Haifa police commander fighting for her life

Ahuva Tomer, who rushed to the blaze to direct operations, rescue trapped Prison Service cadets, is in critical condition.

December 3, 2010 07:40
3 minute read.
Haifa Police Asst.-Cmdr. Ahuva Tomer.

Haifa police commander 311. (photo credit: Channel 10 News)


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Cmdr. Ahuva Tomer has always been a fighter, but on Thursday night the Haifa Police Commander fought for her life in Haifa’s Rambam Medical Center. Tomer was in critical condition after rushing into the flames to find out the condition of the dozens of Prisons Service cadets trapped in the deadly blaze.

Tomer was captured on camera minutes before the tragedy, driving together with a staff officer toward the blaze, telling reporters that she was on her way to check first-hand what the situation was in the Carmel Forest. Seconds before she sped off in her police car, Tomer expressed concern for mothers and children in nearby Kibbutz Beit Oren, who were being evacuated.

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Tomer continued to issue commands over her field radio until she became trapped in the blaze, and the commands became urgent cries for assistance. By the time rescuers reached the senior commander, she was badly burned all over her body.

After being rushed to the hospital, medical teams spent two hours resuscitating her, then transferring her to the burn unit at Rambam, where doctors say the situation remains touch-and-go.

In an era when senior police officers tend to reach the headlines for negative reasons, Tomer has consistently made headlines as a groundbreaker in the Israel Police.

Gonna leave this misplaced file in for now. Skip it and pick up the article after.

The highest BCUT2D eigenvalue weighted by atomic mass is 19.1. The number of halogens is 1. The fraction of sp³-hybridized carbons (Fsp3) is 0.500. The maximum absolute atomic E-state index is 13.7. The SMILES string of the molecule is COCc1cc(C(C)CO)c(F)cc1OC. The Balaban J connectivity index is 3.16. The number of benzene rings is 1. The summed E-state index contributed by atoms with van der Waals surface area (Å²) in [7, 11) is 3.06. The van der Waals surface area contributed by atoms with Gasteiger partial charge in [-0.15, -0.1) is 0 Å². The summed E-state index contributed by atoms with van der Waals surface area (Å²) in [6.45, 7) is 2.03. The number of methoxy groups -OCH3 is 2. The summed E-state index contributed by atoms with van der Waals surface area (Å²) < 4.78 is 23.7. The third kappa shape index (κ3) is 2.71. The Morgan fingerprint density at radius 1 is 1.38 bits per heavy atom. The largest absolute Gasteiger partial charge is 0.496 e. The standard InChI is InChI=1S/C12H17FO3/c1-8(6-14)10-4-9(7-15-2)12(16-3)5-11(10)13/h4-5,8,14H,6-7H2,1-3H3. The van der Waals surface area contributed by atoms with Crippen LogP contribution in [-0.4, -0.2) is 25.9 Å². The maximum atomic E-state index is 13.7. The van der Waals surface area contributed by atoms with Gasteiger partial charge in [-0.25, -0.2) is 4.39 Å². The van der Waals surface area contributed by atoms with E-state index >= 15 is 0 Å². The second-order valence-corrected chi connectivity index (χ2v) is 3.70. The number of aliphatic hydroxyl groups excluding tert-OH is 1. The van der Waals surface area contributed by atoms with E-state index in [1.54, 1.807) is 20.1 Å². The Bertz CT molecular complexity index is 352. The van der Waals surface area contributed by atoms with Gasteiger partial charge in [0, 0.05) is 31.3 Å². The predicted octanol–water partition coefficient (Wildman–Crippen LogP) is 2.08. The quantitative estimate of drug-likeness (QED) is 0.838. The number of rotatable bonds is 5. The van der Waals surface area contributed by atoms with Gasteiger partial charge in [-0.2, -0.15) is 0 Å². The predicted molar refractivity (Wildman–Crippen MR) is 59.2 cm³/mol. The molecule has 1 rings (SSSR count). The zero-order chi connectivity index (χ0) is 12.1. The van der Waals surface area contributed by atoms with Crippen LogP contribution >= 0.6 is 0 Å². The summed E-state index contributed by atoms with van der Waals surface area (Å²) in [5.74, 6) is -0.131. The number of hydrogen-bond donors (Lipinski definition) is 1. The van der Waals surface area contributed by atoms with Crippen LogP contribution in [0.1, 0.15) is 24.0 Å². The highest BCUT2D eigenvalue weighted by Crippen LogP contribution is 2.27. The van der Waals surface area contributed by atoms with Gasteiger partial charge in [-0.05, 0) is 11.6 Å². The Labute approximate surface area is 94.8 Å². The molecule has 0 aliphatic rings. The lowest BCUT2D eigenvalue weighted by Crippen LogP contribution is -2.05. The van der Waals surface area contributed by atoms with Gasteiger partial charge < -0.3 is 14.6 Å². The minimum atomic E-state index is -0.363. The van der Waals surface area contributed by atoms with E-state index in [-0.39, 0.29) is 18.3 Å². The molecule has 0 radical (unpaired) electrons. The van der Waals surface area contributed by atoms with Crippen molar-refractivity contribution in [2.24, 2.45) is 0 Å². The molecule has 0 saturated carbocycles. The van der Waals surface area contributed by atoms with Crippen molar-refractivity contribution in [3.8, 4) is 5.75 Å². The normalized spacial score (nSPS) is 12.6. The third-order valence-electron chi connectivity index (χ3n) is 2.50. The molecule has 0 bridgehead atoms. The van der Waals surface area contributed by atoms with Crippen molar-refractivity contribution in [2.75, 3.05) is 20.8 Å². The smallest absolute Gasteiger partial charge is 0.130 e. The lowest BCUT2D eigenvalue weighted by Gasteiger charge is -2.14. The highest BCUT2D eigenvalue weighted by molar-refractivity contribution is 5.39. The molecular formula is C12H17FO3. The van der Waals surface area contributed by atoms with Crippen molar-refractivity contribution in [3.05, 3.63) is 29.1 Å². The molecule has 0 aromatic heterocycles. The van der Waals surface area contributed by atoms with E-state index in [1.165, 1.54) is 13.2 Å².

In 1997, Tomer became the first woman commander of an Israel Police station, taking command of police in the northern city of Nahariya. In December 2006, Tomer became the first female district-level operations commander in the Israel Police, serving as operations commander in the Northern District. The Northern District is comparable to the Northern Command in the IDF, and no woman in the IDF or in the police had ever held such a high rank in the field of operational command.

Less than three years later, Tomer again made history when she was appointed to lead the massive Haifa Station and became the first woman to command a major police station, with over 500 police under her direct command.

Tomer tended to downplay her accomplishments, and shortly after her history-making appointment in 2006, she told The Jerusalem Post that she did not see the promotion as exceptional.

“I have frequently been the first woman to hold the position in almost all of the positions that I have held in the police,” she explained. “I don’t feel like I’m special. I do function in a predominantly male society, but I am an equal among equals and I try to be the best I can. But women need to understand that this is not just a question of equality of opportunity, but also equality of responsibility.”

The field commander also said that she hoped to continue to advance through the police ranks. “This organization enables women to get to where they want, but they have to prove that they are as good or better than their male counterparts, and have to work hard for it.”

She added that she had yet to see a position “that a female officer cannot do as well or better than her male counterparts.”

Even when serving in other positions, Tomer retained a soft spot in her heart for the Haifa police, which she described as “a family in which there are excellent police and excellent officers who work excellently together.”

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